Three Australian Women in Top Ten at ITU World Cup in Tongyeong, Korea

Some good results for the young Aussies - Credit: | Arnold Lim / ITU

New Zealand Olympian Nicky Samuels scored a dominating wire-to-wire victory today in Tongyeong, Korea for her second career ITU World Cup title.

Some good results for the young Aussies – Credit: | Arnold Lim / ITU

Following a successful two-woman bike breakaway with Korea’s Yun-Jung Jang, Samuels held off the hard-charging Maria Czesnik (POL) and Yuka Sato (JPN) to take gold in a time of 2 hours, 1 minute and 51 seconds.

A relatively small field of about 30 women kicked off the day with a two-lap non-wetsuit swim in Tongyeong Bay.  Samuels did not waste any time asserting herself as the one to beat as she led the women out of the water.  Behind her were by a host of up and coming talent which included home favourites Jang and Dong Hwa Chae, Sato, and Aussies Charlotte McShane, Natalie Van Coevorden and Tamsyn Moana-Veale.

Out onto the 5-lap 40km bike course, Samuels and Jang broke from the field and surged to the lead.  After the first lap, they built a 35-second lead, which grew to 50 seconds by the second lap.

The main chase pack in hot pursuit of the leaders included McShane, Ashlee Bailie (AUS), Van Coevorden, Rebecca Kingsford (NZL), Czesnik, Daria Pletikapa (CRO) and Anna Burova (RUS).

But the pack failed to close the gap and by the time they took the bell lap Samuels and Jang owned a lead of one minute, ten seconds.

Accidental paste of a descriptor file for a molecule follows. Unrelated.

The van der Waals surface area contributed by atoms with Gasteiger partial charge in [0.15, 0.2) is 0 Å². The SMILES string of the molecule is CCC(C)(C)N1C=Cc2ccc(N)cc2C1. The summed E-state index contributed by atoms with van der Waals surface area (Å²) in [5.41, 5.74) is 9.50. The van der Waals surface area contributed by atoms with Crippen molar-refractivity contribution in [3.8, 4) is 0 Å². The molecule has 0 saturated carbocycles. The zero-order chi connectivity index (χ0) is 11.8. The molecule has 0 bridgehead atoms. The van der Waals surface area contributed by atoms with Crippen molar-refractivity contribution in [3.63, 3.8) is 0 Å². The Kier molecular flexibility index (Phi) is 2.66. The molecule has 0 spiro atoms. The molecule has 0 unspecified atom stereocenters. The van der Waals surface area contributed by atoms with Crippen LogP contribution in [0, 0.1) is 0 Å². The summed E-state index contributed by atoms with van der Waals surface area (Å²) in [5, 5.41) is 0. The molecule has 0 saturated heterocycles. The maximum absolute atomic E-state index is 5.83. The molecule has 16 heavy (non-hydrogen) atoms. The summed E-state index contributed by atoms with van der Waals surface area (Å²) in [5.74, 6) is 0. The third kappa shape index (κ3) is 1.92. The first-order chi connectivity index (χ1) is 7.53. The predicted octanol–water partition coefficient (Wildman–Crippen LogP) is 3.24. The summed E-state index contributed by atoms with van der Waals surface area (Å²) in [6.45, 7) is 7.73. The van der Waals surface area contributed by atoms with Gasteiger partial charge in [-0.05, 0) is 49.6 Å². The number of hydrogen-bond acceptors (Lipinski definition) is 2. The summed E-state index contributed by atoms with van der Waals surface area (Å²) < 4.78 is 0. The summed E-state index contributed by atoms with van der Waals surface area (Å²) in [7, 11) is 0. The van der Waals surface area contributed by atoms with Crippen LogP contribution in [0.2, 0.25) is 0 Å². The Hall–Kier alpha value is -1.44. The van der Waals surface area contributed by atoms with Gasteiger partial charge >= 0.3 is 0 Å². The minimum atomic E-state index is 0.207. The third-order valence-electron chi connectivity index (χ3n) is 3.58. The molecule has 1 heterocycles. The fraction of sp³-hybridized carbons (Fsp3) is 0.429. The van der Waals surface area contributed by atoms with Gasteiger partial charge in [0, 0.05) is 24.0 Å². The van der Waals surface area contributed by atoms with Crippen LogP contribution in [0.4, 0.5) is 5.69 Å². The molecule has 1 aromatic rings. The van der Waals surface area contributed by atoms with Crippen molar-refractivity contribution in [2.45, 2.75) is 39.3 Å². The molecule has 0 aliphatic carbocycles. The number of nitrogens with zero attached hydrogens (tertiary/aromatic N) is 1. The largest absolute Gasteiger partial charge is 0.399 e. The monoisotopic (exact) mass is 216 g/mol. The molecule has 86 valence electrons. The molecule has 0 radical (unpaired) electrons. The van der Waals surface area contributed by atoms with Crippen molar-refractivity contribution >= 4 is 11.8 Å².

Despite stepping onto the 4-lap, 10km run course at the same time, Samuels accelerated away from Jang almost immediately.

Natalie VanCoevorden – Credit: | Arnold Lim / ITU

The chase group only lost more time on the final lap as Sato, Czesnik, Bailie and Kingsford faced a deficit of a minute, 45 seconds at the start of the run.

Jang’s position near the front was short-lived and she was quickly reeled in by stronger runners like McShane and Sato.  The pair ran shoulder-to-shoulder as they attempted to close the gap to Samuels.

But they would soon find opposition from Czesnik who was storming through the field and passed McShane and Sato in the final lap.

As she approached the finish chute and stepped on the blue carpet, Samuels looked behind and knew victory was hers, triumphantly raising the finish tape for her second career World Cup victory.

“I wanted to have a strong swim, be strong to that first buoy, so once I got there I just set my race up from there really,” said Samuels after the race.  “The race plan never really goes to plan, but I wanted to go on the bike and bring one other with me and it happened from the start, so it was playing out perfectly and a good enough time on the run, I knew I could hang in there.”

Czesnik gained a lot of ground in the final lap to finish strong for silver, her second straight World Cup podium this month after taking silver in Guatape two weeks ago.

New Zealand’s Nicky Samuels took the win – Credit: | Arnold Lim / ITU

“I lost the first group on the swimming, so I had to chase them on the bike,” said Czesnik, who finished nine seconds behind Samuels.  “Then on the run I thought that the gap between the first group was too big so I didn’t even think about chasing them, but I was trying to get on the podium. Just on the last lap I saw that Nicky was very close and I started to chase her but it was just too late.”

Japan’s rising star Sato crossed the line three seconds behind Czesnik to claim bronze and earn her first trip to a World Cup podium.  Sato was a standout junior, having won gold at the first Youth Olympic Games in 2010, and successfully transitioned to the elite level this year after silver at the Asian Championships and now bronze in Tongyeong.